From David DePape to Payton Gendron: How big tech firms and social media act as catalysts for violence
Peyton Gendron reportedly used social media to plan, prepare and publicize the mass shooting while David DePape peddled vile conspiracy theories
Social media has become a powerful tool for communication and as well as connection, but does it encourage the need to incite violence? As per Reliefweb, social media platforms now "occupy a central role in stigmatizing target groups, legitimizing violence and recruiting the killers." Deliberate misinformation, including false allegations and dehumanization of targeted groups, has been an enduring feature of conflict over the ages. However, in the age of social media, the process has accelerated to an unprecedented degree.
David DePape, the 42-year-old man accused of attacking House speaker Nancy Pelosi's husband Paul with a hammer after breaking into their San Francisco home on October 28, maintained a blog, which no longer exists, containing hundreds of bizarre posts, focused on far-right conspiracy theories. Vice News reported that Frenly Frens blog, a reference to a term popular among the online far-right, included topics of "pedogate, great reset, voter fraud, da jewbs, and Covid.” Along with it, many of the tags referred to women, including actress Amber Heard. The blog also shared images of Hilary Clinton as a zombie.
In 2021, DePape reposted videos made by My Pillow CEO Mike Lindell, a supporter of former President Donald Trump, that falsely alleged that the 2020 elections were stolen, per CNN. His other posts included transphobic images and links to websites claiming Covid vaccines were deadly. “The death rates being promoted are what ever ‘THEY’ want to be promoted as the death rate,” one of DePape's posts read. People who knew Depape said that he displayed disturbing behavior and looked like he was far away from real life, stated Forbes.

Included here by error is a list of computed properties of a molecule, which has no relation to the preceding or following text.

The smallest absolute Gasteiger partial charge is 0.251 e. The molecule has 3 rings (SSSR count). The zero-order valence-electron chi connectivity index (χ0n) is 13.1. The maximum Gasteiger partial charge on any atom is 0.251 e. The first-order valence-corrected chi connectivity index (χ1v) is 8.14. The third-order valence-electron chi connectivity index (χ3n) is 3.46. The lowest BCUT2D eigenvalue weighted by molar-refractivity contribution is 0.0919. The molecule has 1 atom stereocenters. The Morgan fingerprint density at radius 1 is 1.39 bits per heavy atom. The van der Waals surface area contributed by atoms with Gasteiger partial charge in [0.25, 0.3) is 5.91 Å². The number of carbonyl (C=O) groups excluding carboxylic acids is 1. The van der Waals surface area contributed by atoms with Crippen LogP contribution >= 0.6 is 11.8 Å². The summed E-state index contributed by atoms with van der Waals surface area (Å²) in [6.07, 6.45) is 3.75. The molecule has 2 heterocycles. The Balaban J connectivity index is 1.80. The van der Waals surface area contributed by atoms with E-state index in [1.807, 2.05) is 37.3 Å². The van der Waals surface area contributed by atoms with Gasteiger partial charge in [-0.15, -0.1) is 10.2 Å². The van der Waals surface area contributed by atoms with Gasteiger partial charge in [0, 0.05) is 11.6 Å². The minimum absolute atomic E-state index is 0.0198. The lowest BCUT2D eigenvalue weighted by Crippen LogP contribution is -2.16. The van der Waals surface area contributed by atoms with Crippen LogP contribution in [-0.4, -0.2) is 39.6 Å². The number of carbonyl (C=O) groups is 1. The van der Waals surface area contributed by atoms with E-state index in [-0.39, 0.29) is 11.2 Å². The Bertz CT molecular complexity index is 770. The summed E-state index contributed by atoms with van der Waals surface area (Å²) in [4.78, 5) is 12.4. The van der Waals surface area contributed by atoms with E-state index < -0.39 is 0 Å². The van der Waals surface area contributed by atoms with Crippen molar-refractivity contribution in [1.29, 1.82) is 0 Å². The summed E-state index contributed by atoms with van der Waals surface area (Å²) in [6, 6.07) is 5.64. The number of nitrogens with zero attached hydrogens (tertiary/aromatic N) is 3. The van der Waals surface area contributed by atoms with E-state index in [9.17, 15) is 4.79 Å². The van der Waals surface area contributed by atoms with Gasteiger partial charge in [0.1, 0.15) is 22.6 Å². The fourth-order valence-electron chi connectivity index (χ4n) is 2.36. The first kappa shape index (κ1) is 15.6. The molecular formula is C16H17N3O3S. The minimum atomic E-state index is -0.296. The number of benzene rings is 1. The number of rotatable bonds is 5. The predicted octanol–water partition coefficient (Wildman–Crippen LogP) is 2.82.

On the other hand, Buffalo shooter Payton Gendron, who killed 10 people and wounded three others in a “racially motivated” mass shooting at Tops Supermarket on May 14, allegedly used online platforms to plan, prepare and publicize the mass shooting. A news release on October 18 stated, "During the course of the investigation, Office of the Attorney General obtained and reviewed external and internal content and policies of several of the online platforms used by the shooter. The report concludes that fringe online platforms, like 4chan, radicalized the shooter; livestreaming platforms, like Twitch, were weaponized to publicize and encourage copycat violent attacks; and a lack of oversight, transparency, and accountability of these platforms allowed hateful and extremist views to proliferate online, leading to radicalization and violence."
Profits above safety
According to Blumenthal, “Big Tech has brazenly failed and betrayed its trust, putting profits above safety. Algorithms driven by eyeballs and dollars will no longer hold sway.” US Senator Marsha Blackburn reportedly said, "Protecting our kids and teens online is critically important, particularly since Covid increased our reliance on technology."
Section 230 of the Communications Decency Act
According to EFF, Section 230 states, "No provider or user of an interactive computer service shall be treated as the publisher or speaker of any information provided by another information content provider." Following Gendron's killing spree, the October news release mentioned that Attorney General Letitia James and Governor Kathy Hochul were recommending changes to Section 230 of the federal Communications Decency Act to increase accountability of online platforms and required companies to take reasonable steps to prevent unlawful violent criminal content from appearing on their platforms.